The star of Southwest Mississippi has always held true to its tourism fundamentals
Beautiful, historic Natchez on the Mississippi River with its many antebellum homes has always had a special tourism niche. Like many tourism destinations, this city has suffered during the recession, but things are looking up.
“Things are going pretty well here,” said Marsha Colson, manager of Natchez Pilgrimage Tours. “We won’t have our full Spring Pilgrimage report until the end of May, but we know there were some positive increases in the number of groups that came.”
In 2009, 71 groups attended the Spring Pilgrimage. That number increased to 86 this year. However, that compares to a past record of 250 groups. The number of groups does not reflect individual sales.
Colson’s organization also represents 30 Natchez bed and breakfast inns, which had 280 total arrivals for the Spring Pilgrimage as compared to only 121 last year.
“Gross income increased this year,” she said. “We’re seeing a significant trend in visitors staying less time or doing less activities or doing those things that are less expensive. Overall, however, we feel there were more people in town this spring.”
As a long-time member of the local hospitality industry, she has observed that Natchez is broadening its appeal and tourism offerings. “Mardi Gras affects hotel lodging, shopping and dining here,” Colson said. “It has been big for years with four or five carnival krewes, parades and parties.”
Other big events attracting crowds include the Natchez Literary and Cinema Celebration in February and the Natchez Festival of Music, which takes place during the whole month of May.
“The literary celebration is a wonderful event and is in its 20th year,” Colson said. “It brings national and international writers to town. It’s sponsored by Copiah-Lincoln Community College Natchez Branch, Mississippi Public Broadcasting, the Mississippi Department of Archives and History and the National Park Service.”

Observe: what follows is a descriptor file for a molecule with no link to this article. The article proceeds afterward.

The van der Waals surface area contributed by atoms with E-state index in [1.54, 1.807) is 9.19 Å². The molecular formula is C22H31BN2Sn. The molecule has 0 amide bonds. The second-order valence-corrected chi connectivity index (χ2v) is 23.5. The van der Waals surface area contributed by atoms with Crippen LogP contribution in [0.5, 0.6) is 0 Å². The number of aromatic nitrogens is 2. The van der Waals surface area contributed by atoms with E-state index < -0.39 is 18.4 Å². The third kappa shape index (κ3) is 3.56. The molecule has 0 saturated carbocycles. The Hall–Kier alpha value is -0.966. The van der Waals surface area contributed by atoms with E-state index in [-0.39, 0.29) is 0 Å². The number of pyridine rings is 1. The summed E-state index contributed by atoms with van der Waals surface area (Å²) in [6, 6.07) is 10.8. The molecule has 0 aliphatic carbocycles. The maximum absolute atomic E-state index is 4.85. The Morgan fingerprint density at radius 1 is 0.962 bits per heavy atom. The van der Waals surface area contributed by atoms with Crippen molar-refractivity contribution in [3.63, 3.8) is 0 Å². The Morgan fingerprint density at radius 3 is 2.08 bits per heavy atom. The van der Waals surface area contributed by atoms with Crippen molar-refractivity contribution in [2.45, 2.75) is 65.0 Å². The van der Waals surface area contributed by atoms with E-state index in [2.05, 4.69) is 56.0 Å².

The music festival includes performances in jazz, opera, big band, Broadway show tunes and contemporary genres.
More popular events are: the Fourth of July celebration on the riverfront; Scrapping on the River, a scrap book event; and, the Great River Road Food Festival, which brings in scores of regional cooks. The city tries to have a major event each month.
“In spite of the recession, things are looking up here, and I do not know of any business associated with tourism that has closed,” Colson added. “There have even been some new restaurants opening.”
As manager of the Natchez Convention Center, City Auditorium and the Natchez Grand Hotel, which is adjacent to the convention center, Walter Tipton is in an excellent position to gauge the city’s tourism industry.
“The recession hasn’t affected our conventions that we can see,” he said. “We cater to groups that have to meet annually and we have a good location for them. We have one group that got a federal stimulus grant, some state associations, some education groups and the Mississippi Department of Transportation meeting here to name a few.”
The convention center can seat 1,200 people for dining. That’s usually the maximum number for groups meeting in Natchez with quite a few in the 500- to 600-person range.
“A few groups have put off their conference until next year,” Tipton said, “and some are coming here because of our pricing. Others will come because it’s closer and they have more people attend.”
Natchez does miss visitors and revenue from the river boats of the Natchez Steamboat Company, which are no longer arriving. The boats stopped following Hurricane Katrina, and then made a brief re-emergence before ceasing operations again.
“We miss that. People would get off and do things here,” he said.
On the positive side, construction will soon begin on a $2-million walking trails project along the Natchez bluffs through federal highway enhancement funds. Construction is expected to take nine months.
“These trails will spotlight walking, nature, historic things and the different animals and fish in the Mississippi River,” Tipton said. “It will be several miles long and feature three tiers – the waterfront, mid-level and top of the bluffs and downtown. We love it as a project because it will have something for all age groups.”
He feels the trails will give Natchez many things to market in addition to the health benefits of walking.
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